Covanta captures and cleans the toxic gases generated through its furnace and pulls out metals from the leftovers to recycle, but what can’t be burned or recycled is deposited in ash form as landfill covering.
The process reduces waste volume by about 90%, without which the state wouldn’t be flat anymore, Walsh joked, but a portion of what is brought in does end up in a landfill.
For a visual example, from 2018-19, Covanta processed 316,015 tons of municipal solid waste. Unprocessed, the volume would fill the first 44 floors of the BOK Tower, Walsh said. After processing, the remaining ash would fill a little over four floors.
A dedicated segment
From what the executive director of the Metropolitan Environmental Trust can tell, there’s a “pretty dedicated segment” of the area population that wants to ensure their recyclables are being recycled.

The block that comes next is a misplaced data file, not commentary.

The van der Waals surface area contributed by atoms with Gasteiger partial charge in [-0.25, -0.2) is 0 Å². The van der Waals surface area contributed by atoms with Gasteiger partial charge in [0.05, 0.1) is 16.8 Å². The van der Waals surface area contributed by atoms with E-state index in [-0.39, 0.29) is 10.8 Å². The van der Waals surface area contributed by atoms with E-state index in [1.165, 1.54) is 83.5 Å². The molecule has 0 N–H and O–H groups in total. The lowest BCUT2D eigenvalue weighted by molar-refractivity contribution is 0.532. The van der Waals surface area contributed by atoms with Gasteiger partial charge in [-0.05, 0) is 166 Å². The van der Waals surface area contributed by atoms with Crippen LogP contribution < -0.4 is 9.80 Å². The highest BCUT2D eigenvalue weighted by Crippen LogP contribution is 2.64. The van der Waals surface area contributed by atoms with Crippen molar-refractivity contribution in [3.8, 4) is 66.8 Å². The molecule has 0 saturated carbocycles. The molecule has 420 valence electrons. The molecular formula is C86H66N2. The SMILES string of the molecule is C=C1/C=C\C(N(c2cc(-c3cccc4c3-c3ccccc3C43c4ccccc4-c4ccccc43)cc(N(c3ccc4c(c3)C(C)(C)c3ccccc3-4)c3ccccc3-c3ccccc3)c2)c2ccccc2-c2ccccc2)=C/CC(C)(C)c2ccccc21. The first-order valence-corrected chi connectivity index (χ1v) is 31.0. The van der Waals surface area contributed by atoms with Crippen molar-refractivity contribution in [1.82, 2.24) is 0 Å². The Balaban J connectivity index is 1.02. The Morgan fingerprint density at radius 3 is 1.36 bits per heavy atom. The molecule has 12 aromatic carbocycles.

That, the MET can do, Bobby Schultz said. The MET contracts with mostly local organizations to recycle a wide variety of materials, some of which the city’s blue bins won’t accept.
Data to quantify the increase at the MET pre-TRT fire through June won’t be available until late July, but Schultz said the workload change is tangible. The bailing center in Tulsa handles all that is gathered at the MET’s more than 10 depots or partners in the area. Employees there doing the bundling and shipping have consistently had to work on days the facility used to be closed.
“Right now, with the cost of plastics and aluminums going up, we’re able to actually turn a profit. (The depots have) never been set up with that in mind,” Schultz said.
The nonprofit governmental trust is free to use and has drop-off depots staffed by developmentally disabled adults throughout the Tulsa-metro area, including Bixby, Broken Arrow, Claremore, Collinsville, Coweta, Glenpool, Sand Springs, Tulsa and an affiliate in Owasso.
The city board over the MET voted to defund two of the organization’s three Tulsa depots earlier this year before the stresses of the TRT fire, Walsh said.
He’s still on the lookout for another private funder to share the weight, but thanks to others, all three centers are able to run “full-steam” during the unusual influx of materials.
“Everybody’s staying busy,” Schultz said. “It’s been a good team effort.”